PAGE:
Wednesday, January 16, 2008
L'Abri and me
Frank Schaeffer (author of Crazy for God and son of Edith and Francis Schaeffer) would be mortified to see where I ski. He skied Alps. Swiss ones. Those Alps. My little patch of mid-winter bliss is located off I-275 in Indiana on the only hill trying to be a mountain in the entire state. It's always a surprise when you drive up to it. Not a hint of snow, barely a bump in the terrain and suddenly an eruption of pointy white. Today the proud peaks greeted us with snow blowers at full blast like giant white spray paint cans.
Snow! If God won't make it, machines will!
Frank Schaeffer said his favorite times of year were his two week vacations in Portofino, Italy in the summer, and his family's annual trip to Zermatt, Switzerland in winter to ski. Those would work for me.
My favorite day of the week in winter is the alliterative Wednesday. It's my escape from computer screens, washing machines, and the pervasive greyness of Ohio in January.
Crazy for God takes me to lots of familiar places, both physical and metaphysical. There's the Chalet Lez Melezes where I took many of my dinners at L'Abri (the ministry to college students and twenty-somethings in Switzerland), there's the little rickety bus that winds you up the mountain side from the train station in Aigle to Huemoz, home of L'Abri. I remember the wooden shutters over big windows, the long sermon-like prayers of Edith and the well stocked tape cassette library where I listened to Francis lecture on predestination and the sovereignty of God while gazing on daffodils sprouting on green hillsides, huge craggy peaks of white in the distance.
I loved my two stays at L'Abri, though I arrived for the first time in the spring of 1982 after Frank had left in 1980. I met his sisters and parents, but never met him. In 1983, I visited again in the summer for a longer two week stay. But something had changed. The atmosphere of L'Abri felt crumbly, like a cake left out too long on a counter. It had become a memory of itself, a tourist stop to see a by-gone era of young adult free-love hippie soul seekers, now replaced by Reagan-fans who raced through Europe to shop, not to find themselves.
Worse, perhaps, one of the workers introduced me to heresy.
I never have gotten along well with reformed theology. (Just ask my friends.) I worked hard to "get it" in the early days - asking the Holy Spirit to impart the doctrine to me in terms I could grasp, tolerate (I didn't expect to understand it all, I just needed to be able to respect and worship the God I was telling people about).
So after failing to appreciate the doctrine, even after the literally dozens of hours I spent in conversations, reading, and listening to cassettes, I made an appointment with one of the "workers" to have a one-on-one appointment ("workers" often turned out to be those people who got lost in the tulips, loved the alpine lifestyle, and stayed on to talk theology for the benefit of other seekers).
I unburdened myself to this poor nearly 30 year old guy.
What is the point of missions if God has already picked who will or won't go to heaven?
How can God be called loving and only choose some for salvation, since we're all sinners, since none of us deserves heaven? If the choice is random, doesn't that make God a capricious God?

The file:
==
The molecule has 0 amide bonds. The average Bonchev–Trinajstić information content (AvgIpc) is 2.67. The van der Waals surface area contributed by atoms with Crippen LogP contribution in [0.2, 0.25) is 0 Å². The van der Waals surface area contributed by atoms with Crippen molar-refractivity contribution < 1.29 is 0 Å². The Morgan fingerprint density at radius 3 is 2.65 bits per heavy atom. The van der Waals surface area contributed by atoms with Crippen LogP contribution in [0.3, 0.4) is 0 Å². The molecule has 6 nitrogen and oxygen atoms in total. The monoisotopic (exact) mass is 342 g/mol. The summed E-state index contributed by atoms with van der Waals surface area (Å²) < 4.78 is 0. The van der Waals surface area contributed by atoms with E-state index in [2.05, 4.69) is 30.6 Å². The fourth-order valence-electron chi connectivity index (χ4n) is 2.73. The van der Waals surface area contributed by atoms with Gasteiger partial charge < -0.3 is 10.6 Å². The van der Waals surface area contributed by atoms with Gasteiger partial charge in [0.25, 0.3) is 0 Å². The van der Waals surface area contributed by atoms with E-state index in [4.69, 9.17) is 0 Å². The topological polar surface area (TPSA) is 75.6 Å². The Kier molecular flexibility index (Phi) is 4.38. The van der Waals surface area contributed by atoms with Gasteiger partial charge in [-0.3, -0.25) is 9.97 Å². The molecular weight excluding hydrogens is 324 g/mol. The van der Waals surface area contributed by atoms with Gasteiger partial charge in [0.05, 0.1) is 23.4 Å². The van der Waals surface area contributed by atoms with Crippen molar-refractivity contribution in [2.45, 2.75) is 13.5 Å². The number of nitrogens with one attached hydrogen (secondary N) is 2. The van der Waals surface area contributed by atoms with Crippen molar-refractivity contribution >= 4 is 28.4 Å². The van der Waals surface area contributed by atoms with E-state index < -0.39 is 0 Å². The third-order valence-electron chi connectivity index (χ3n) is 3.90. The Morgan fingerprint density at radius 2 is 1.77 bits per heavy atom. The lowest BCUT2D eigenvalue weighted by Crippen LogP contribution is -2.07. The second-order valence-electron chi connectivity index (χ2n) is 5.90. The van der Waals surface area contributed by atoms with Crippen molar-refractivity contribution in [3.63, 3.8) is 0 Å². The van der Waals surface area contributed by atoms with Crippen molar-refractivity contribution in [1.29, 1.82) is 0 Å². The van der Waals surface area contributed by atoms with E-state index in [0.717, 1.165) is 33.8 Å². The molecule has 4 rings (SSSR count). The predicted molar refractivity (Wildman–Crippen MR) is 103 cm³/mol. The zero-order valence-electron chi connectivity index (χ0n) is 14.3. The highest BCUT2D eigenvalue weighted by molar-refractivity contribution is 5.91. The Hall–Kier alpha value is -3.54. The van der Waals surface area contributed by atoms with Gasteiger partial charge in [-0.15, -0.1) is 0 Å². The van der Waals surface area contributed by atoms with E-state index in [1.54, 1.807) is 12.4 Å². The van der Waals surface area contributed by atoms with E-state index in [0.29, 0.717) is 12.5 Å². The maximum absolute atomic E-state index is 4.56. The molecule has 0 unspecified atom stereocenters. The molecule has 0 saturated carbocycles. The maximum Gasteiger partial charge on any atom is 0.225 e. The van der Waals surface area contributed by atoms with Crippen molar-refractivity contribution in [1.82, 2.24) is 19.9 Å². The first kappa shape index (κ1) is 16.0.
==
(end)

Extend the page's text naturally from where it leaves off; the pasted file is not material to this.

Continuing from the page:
Why don't all Christians accept this theology?
Ah. That was the ticket. That's the question that uncorked the months of bottled up theological fizz-turned-high-pressure-spray. For the next hour and a half, I listened to all of his doctrinal complaints, the way a nurse might listen to an 80 year old woman's body ailments: "I have a creaky knee, and my ankle pops, and yes, that doctrine makes God capricious!"
He had the same problems with predestination I did (and the "years of study and debate" chops to back it up). He had a problem with the trinity. He had issues with the Bible. And all of these he planned to resolve in the most heretical place known to humankind (and L'Abri): Fuller Seminary (the bastion of all things slippery slope to hell). I know. You're shaking in your boots.
Once this worker had declared his seminary destination, his worker status was terminated. While a diversity of seekers were welcome, apparently a diversity of conclusions were not. I happened upon this worker while he was clearing out his books to move to California. He wrote down several titles for me to read. I read one: Grace Unlimited by Clark Pinnock (Bethany, 1975).
I loved it, tried to talk about it with my Campus Crusade friends and staff. Instead, I was told I had exposed myself to heresy. So I put Pinnock's ideas on the back burner and redoubled my efforts to be a good evangelical. Ironically it would be Clark Pinnock's writings again that led to the renewed examination of my faith in the 1990s (and also would become the source of much painful online communication with new friends).
Yesterday, though, was all about skiing for me. Riding up my little mountain, I thought about Frank's strange life in the Alps and what Jan and Stan Berenstain (authors of "Too Much Birthday") might have called "Too Much Theology."
Since May, I've been on an accidental theology fast. It's been good. Skiing even better.
Look at the way the snow blower gets the trees even though everywhere else is green. The snow is an illusion we buy into while we ski. Surreal, isn't it?